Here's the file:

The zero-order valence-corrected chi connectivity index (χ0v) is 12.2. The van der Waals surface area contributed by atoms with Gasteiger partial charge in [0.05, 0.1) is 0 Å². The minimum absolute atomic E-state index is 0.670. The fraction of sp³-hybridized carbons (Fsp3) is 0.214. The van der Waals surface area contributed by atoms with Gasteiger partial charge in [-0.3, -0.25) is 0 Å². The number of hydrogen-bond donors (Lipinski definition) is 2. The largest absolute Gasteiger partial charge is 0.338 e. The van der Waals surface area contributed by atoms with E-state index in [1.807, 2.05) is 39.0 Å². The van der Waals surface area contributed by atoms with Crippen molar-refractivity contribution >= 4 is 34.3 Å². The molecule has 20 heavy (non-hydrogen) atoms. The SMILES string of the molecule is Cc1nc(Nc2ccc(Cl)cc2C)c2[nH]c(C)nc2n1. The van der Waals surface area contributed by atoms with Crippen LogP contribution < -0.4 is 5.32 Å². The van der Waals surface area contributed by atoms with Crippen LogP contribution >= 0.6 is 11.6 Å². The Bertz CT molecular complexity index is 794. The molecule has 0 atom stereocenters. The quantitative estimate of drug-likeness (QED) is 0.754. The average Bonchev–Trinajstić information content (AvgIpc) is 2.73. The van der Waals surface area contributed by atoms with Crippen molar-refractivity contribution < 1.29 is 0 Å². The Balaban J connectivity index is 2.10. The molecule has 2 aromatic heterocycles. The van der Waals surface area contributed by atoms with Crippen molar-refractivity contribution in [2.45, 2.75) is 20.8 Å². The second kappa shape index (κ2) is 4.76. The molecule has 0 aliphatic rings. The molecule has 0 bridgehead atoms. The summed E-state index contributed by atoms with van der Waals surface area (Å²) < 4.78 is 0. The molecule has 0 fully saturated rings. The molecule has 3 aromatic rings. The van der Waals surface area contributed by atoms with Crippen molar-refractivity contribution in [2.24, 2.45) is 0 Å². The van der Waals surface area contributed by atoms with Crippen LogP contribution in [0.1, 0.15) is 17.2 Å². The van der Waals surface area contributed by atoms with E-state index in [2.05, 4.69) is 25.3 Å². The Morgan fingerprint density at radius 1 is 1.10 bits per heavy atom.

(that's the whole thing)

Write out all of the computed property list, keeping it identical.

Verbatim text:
The zero-order valence-corrected chi connectivity index (χ0v) is 12.2. The van der Waals surface area contributed by atoms with Gasteiger partial charge in [0.05, 0.1) is 0 Å². The minimum absolute atomic E-state index is 0.670. The fraction of sp³-hybridized carbons (Fsp3) is 0.214. The van der Waals surface area contributed by atoms with Gasteiger partial charge in [-0.3, -0.25) is 0 Å². The number of hydrogen-bond donors (Lipinski definition) is 2. The largest absolute Gasteiger partial charge is 0.338 e. The van der Waals surface area contributed by atoms with E-state index in [1.807, 2.05) is 39.0 Å². The van der Waals surface area contributed by atoms with Crippen molar-refractivity contribution >= 4 is 34.3 Å². The molecule has 20 heavy (non-hydrogen) atoms. The SMILES string of the molecule is Cc1nc(Nc2ccc(Cl)cc2C)c2[nH]c(C)nc2n1. The van der Waals surface area contributed by atoms with Crippen LogP contribution < -0.4 is 5.32 Å². The van der Waals surface area contributed by atoms with Crippen LogP contribution >= 0.6 is 11.6 Å². The Bertz CT molecular complexity index is 794. The molecule has 0 atom stereocenters. The quantitative estimate of drug-likeness (QED) is 0.754. The average Bonchev–Trinajstić information content (AvgIpc) is 2.73. The van der Waals surface area contributed by atoms with Crippen molar-refractivity contribution < 1.29 is 0 Å². The Balaban J connectivity index is 2.10. The molecule has 2 aromatic heterocycles. The van der Waals surface area contributed by atoms with Crippen molar-refractivity contribution in [2.45, 2.75) is 20.8 Å². The second kappa shape index (κ2) is 4.76. The molecule has 0 aliphatic rings. The molecule has 0 bridgehead atoms. The summed E-state index contributed by atoms with van der Waals surface area (Å²) < 4.78 is 0. The molecule has 0 fully saturated rings. The molecule has 3 aromatic rings. The van der Waals surface area contributed by atoms with Crippen molar-refractivity contribution in [2.24, 2.45) is 0 Å². The van der Waals surface area contributed by atoms with Crippen LogP contribution in [0.1, 0.15) is 17.2 Å². The van der Waals surface area contributed by atoms with E-state index in [2.05, 4.69) is 25.3 Å². The Morgan fingerprint density at radius 1 is 1.10 bits per heavy atom.